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London, Aberdeen and Edinburgh were the only UK cities to see their average hotel rates rise during the first half of 2013, according to a report by business travel firm HRG.
Average room rates rose in 31 of the top 50 global cities during the first six months of the year compared to the same period in 2012, with Moscow being the most expensive city for the 10th consecutive year with a rate of £263.07.
London rates reached £164.63, which was a modest increase of 0.7 per cent year-on-year. Hotel prices rose by 1.5 per cent to £172 in central London and the West End but dropped slightly in the City also to £172. Rates in Hammersmith and Kensington rose by 7 per cent to £160 while Docklands prices were up 3 per cent to £159.
A boom in the energy sector helped Aberdeen to see the biggest UK rise of 18 per cent to £130.01, while Edinburgh rates rose by 1 per cent to £90.47.
But elsewhere average rates have been lower than last year – Manchester (down 3 per cent to £90.57), Newcastle (down 4 per cent to £88.17), Glasgow (down 1 per cent to £84.35), Belfast (down 2 per cent to £86.43) and Liverpool (down 1 per cent to £77.67).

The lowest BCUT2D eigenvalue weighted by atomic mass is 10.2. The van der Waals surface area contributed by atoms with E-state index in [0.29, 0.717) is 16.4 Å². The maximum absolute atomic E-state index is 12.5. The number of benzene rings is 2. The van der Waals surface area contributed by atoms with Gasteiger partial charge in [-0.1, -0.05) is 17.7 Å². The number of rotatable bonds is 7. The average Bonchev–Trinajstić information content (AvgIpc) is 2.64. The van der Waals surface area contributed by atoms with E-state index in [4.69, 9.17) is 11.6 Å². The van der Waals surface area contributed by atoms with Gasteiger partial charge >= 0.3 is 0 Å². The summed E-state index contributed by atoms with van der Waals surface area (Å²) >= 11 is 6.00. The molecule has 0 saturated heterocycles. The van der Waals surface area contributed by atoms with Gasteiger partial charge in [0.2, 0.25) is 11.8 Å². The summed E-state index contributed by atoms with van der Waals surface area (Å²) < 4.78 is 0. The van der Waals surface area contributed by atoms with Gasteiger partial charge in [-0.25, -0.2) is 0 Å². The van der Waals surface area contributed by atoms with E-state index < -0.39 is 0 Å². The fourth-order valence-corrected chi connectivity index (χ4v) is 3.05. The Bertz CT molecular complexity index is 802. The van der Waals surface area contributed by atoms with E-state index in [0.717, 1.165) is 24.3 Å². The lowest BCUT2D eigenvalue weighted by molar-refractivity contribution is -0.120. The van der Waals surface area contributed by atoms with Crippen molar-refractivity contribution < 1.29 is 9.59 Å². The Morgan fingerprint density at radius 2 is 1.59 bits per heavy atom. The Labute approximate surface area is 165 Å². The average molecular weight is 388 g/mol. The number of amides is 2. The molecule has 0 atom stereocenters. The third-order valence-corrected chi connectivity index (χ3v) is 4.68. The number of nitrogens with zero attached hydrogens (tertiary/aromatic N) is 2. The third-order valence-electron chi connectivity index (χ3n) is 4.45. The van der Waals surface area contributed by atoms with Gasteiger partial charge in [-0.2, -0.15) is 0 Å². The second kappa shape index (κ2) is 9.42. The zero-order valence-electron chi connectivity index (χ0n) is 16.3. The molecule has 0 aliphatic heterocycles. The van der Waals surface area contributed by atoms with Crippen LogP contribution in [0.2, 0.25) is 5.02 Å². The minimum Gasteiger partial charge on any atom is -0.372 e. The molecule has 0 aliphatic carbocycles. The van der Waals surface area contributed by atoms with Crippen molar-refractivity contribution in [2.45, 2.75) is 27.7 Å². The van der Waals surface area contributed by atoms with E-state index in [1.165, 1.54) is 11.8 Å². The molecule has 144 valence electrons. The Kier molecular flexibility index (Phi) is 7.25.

Elsewhere hotel rates in North America have been boosted by the country’s economic recovery with rises across all markets – particularly in cities such as New York, Chicago and Toronto.
Margaret Bowler, HRG’s director of global hotel relations, said: “The early sign of recovery in hotel prices is encouraging, what is a surprise however is that in certain key cities the rates are not as high as the market had expected – in many cities this is attributed to new supply.
“On the whole occupancy is increasing faster which, coupled with continued high demand, means we will be likely to see rates climbing in certain markets in the second half of the year and beyond.”